Friday, November 27, 2015

Santa Claus Arrives in Lorain – 1946

I used to think that the immediate shift in seasons from Thanksgiving to Christmas was a modern invention, something that slowly gained in popularity in the 1970s. But then, after I began looking at vintage newspaper microfilm at the library, I realized that this has been going on for a long time.

Here’s some proof of that. Above is the full-page ad that ran in the Lorain Journal on Tuesday, November 26, 1946 – 69 years ago – announcing the kickoff to the city’s Christmas celebration.

The ad charmingly provides a window to the Downtown Lorain of the mid-1940s.

Happily, the Lorain Growth Corporation has been working hard trying to make new holiday memories that people will reminisce about someday, with the 2015 Light Up Lorain Waterfront Winterfest. The agenda is pretty impressive.

The fun begins on Saturday, November 28, 2015 with the big parade at 4:30. Both Saturday and Sunday are crammed with a lot of fun – fireworks, skating, ice sculpture, horse drawn carriage rides, the annual lights at Lakeview Park, a Singing Angels concert, a big brass swing band, and much more.

Here’s the link to the official website that has the schedule and all the details.

Thursday, November 26, 2015

Thanksgiving at the Deutschof – 1937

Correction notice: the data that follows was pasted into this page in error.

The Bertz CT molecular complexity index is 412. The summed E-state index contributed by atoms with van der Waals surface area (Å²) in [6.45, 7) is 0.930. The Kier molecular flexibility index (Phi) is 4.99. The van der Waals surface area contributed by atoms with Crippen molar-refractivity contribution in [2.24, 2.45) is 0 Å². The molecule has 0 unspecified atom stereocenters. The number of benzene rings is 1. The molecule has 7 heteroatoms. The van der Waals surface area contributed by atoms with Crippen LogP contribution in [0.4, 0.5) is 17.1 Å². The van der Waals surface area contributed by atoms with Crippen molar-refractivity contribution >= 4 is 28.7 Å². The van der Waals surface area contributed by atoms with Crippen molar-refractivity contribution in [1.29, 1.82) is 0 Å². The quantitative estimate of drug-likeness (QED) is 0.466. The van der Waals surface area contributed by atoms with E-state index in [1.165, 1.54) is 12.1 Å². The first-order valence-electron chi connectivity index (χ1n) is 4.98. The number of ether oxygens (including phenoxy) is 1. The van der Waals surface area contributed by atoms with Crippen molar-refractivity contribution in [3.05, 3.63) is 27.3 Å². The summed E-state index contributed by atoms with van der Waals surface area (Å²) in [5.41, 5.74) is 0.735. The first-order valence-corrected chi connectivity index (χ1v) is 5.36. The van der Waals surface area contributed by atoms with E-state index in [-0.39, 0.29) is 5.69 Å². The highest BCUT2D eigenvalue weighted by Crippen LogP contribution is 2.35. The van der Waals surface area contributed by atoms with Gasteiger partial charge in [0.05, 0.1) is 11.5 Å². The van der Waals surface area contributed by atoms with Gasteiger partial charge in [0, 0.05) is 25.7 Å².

Many people enjoy Thanksgiving dinner out at a restaurant, and thus avoid the unpleasant task of washing dishes.

The older I get, this seems to make more sense to me. Maybe next year.

Back on Thanksgiving Day 1937, one of the choices for a fine meal for Lorainites was the Deutschof . It had a nice menu for the day, with expected items (turkey with chestnut dressing, fluffy mashed potatoes) as well as a few surprises (marinated herring, french fried potatoes and fruit cake). Assorted nuts and mints rounded out the feast.

Here’s hoping that you are able to celebrate the holiday with a fine meal, in the company of your loved ones and friends.

Happy Thanksgiving!

Wednesday, November 25, 2015

What was playing at the Palace on Thanksgiving 1937?

Many people enjoy going to the movies as part of a holiday celebration.

This is nothing new, as shown in the above ad which ran on Thanksgiving eve in the Lorain Journal on Wednesday, November 24, 1937. It promotes the Palace’s Gala Holiday Show.

But as you can see from the foreboding graphic in the ad, warm and fuzzy holiday fare was not exactly in store for movie patrons.